Isolation linked to severe outbreaks

Is social connectedness a risk factor for the spreading of COVID-19 among older adults?

Italy was one of the first European countries affected by the outbreak of COVID-19 and a new study from that area has revealed an interesting paradox.

Regions of Italy with higher family fragmentation and a high number of residential nursing homes experienced the highest rate of COVID-19 infections in people aged over 80, according to the study.

Italy has been one of the countries most affected by the COVID-19 pandemic.

Researchers have speculated that this is due to Italy’s age demographics as well as the connectedness of the older and younger generations and high rate of intergenerational contact.

If true, this would suggest that regions with larger households would have more severe COVID-19 outbreaks in older adults.

In the study, researchers used publicly available data published by each Italian administrative region as well as daily situation reports on COVID-19 published by the Italian Ministry of Health spanning 28 February through 31 March 2020.

Across Italian regions, the COVID-19 incidence rate ranged from 0.27 per cent to 4.09 per cent of the population being affected.

The mean number of household members ranged from 2.02 to 2.58; the percentage of one member households ranged from 28.5 to 40.9; and the percentage of COVID-19 cases that occurred in people aged over 80 ranged from 4.3 to 23.6.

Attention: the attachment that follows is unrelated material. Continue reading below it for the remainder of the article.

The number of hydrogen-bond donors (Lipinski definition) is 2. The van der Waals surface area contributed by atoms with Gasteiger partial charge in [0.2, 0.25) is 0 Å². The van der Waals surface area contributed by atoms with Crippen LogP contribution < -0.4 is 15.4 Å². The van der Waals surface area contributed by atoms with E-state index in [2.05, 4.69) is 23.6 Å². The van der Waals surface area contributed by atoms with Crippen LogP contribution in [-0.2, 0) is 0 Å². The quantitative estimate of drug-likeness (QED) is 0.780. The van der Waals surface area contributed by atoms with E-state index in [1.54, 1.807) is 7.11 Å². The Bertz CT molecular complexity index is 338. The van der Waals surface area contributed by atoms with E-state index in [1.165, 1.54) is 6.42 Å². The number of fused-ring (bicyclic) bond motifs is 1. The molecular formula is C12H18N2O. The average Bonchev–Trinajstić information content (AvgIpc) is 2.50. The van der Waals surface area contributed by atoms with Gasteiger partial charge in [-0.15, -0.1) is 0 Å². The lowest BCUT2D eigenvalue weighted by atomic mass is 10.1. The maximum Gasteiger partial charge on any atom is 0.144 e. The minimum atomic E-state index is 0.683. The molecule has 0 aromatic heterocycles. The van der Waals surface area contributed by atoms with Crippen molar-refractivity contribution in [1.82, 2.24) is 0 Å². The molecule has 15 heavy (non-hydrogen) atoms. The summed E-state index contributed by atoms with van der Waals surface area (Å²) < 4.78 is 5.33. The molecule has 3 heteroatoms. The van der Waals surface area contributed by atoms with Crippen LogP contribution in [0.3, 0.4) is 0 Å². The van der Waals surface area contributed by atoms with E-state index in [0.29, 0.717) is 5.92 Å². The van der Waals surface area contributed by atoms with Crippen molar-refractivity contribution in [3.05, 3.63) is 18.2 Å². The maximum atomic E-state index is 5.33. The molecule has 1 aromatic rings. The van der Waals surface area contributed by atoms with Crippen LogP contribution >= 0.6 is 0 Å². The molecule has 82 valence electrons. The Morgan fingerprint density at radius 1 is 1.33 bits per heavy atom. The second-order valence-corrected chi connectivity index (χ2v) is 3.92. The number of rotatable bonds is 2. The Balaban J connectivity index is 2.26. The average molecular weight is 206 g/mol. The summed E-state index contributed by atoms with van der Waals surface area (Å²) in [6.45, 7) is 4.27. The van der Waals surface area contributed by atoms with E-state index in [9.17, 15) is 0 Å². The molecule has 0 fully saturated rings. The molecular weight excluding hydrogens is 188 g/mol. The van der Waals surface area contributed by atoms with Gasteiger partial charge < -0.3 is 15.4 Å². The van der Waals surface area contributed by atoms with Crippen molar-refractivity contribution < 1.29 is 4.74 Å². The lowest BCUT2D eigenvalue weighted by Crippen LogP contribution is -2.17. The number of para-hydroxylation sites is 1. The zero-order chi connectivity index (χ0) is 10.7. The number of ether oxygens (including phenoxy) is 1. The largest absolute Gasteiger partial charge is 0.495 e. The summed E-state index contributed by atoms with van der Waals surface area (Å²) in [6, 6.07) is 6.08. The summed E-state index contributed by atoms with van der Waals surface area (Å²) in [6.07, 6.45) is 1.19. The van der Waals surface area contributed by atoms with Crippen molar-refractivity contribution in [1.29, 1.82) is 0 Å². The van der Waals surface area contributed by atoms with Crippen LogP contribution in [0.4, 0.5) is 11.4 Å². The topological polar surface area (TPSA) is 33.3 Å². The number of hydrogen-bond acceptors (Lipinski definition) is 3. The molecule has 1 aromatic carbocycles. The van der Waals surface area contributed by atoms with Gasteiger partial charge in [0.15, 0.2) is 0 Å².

A model that reflected the percentage of the population aged over 80, days since 50 cases were registered, percentage of nursing home beds in the total population, and the mean number of household members was best able to predict the COVID-19 incidence among older people in each region.

A lower mean number of household members and higher number of nursing home beds was associated with more COVID-19 cases in older adults.

The pandemic was more severe in regions with higher family fragmentation and increased availability of residential health facilities.

Professor Giuseppe Liotta, of the University of Rome, explained that the study was limited by the fact that age-specific infection rates were not available and the number of COVID-19 tests varied enormously by regions. 

“Variables associated with social isolation are risk factors for the increase in the proportion of cases in Italian patients aged over 80 years among the total number of cases,” Prof. Liotta explained.

He also noted that the “nursing home bed rate was one of the determinants of SARS-CoV-2 infection rates among the individuals aged over 80 in Italy”.

Do you think social relationships are a protective factor against dying from COVID-19?

If you enjoy our content, don’t keep it to yourself. Share our free eNews with your friends and encourage them to sign up.

Related articles:
COVID-19: A force for good?
Friday Funnies: Isolation tweets
Virus’s huge hit on volunteers

Ben Hocking
Ben Hocking
Ben Hocking is a skilled writer and editor with interests and expertise in politics, government, Centrelink, finance, health, retirement income, superannuation, Wordle and sports.
- Our Partners -


- Advertisment -
- Advertisment -